Overall, however, the region is looking at growth rates of around 2 percent per year, which Price stated is well below those of other emerging markets.
Touching Base with Base Oils
According to the LubesnGreases 2019 Guide to Global Base Oil Refining, there are 11 base oil plants in Latin America with capacity to produce more than 2.3 million tons per year of base oils. Of that, over 1.9 million tons are Group I, 78,000 tons are Group II and 263,000 tons are naphthenics.
Brazil has the largest capacity for base stock production in the region, with over 35 percent of Latin Americas total capacity. Petrobras leads in Group I, accounting for 34 percent. Mexicos Pemex comes in second, responsible for almost 16 percent of Group I capacity. Brazils rerefiner Lwart is the sole producer of Group II in the region, with a capacity of 1,550 barrels per day.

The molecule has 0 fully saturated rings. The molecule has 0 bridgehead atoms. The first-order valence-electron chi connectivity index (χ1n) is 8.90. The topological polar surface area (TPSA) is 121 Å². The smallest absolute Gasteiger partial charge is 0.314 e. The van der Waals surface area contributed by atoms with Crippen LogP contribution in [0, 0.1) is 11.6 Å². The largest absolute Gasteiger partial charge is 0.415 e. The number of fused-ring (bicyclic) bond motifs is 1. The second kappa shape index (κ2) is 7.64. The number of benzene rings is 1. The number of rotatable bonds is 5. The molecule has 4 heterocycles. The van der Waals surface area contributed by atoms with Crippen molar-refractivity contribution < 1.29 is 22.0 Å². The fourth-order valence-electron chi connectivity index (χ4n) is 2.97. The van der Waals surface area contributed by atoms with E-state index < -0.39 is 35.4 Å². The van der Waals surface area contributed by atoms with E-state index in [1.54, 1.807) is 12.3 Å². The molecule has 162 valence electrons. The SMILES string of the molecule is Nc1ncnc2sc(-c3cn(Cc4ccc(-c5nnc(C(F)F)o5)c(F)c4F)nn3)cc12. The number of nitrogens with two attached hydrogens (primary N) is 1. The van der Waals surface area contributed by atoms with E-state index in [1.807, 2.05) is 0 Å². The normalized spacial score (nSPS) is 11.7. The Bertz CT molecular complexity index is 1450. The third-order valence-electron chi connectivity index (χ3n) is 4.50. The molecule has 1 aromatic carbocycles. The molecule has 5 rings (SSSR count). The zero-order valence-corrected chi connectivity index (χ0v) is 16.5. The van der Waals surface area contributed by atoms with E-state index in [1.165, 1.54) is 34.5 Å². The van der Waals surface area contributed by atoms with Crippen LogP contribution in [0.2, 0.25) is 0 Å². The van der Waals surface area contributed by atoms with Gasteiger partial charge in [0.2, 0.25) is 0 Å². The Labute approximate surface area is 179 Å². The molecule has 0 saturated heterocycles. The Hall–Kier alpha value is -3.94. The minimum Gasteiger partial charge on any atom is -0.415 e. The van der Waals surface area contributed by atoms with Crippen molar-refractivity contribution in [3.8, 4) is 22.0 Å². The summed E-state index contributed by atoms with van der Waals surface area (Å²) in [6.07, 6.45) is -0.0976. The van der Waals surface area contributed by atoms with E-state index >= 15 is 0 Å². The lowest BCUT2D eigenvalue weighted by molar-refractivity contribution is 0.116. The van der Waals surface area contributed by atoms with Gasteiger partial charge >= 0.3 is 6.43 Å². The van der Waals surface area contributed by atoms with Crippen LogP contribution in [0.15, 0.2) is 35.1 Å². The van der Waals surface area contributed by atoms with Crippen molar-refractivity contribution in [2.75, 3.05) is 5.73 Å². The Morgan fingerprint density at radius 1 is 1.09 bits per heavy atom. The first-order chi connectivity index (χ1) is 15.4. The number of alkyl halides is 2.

To make up for the deficit of suitable base oils for much of its lubricant demand, the region makes heavy use of imports-particularly from the U.S., which sent 6.5 million barrels of base oils into Mexico, 2.4 million to Brazil and 3 million to other Latin American countries in the first half of 2019. Much, if not all, of this is Group II.
Production of synthetic base stocks hasnt penetrated the market in Latin America up to this point. According to Price, the region has a track record of failing to absorb new technologies in a timely manner, which helps to explain its lack of Group III, IV and V production.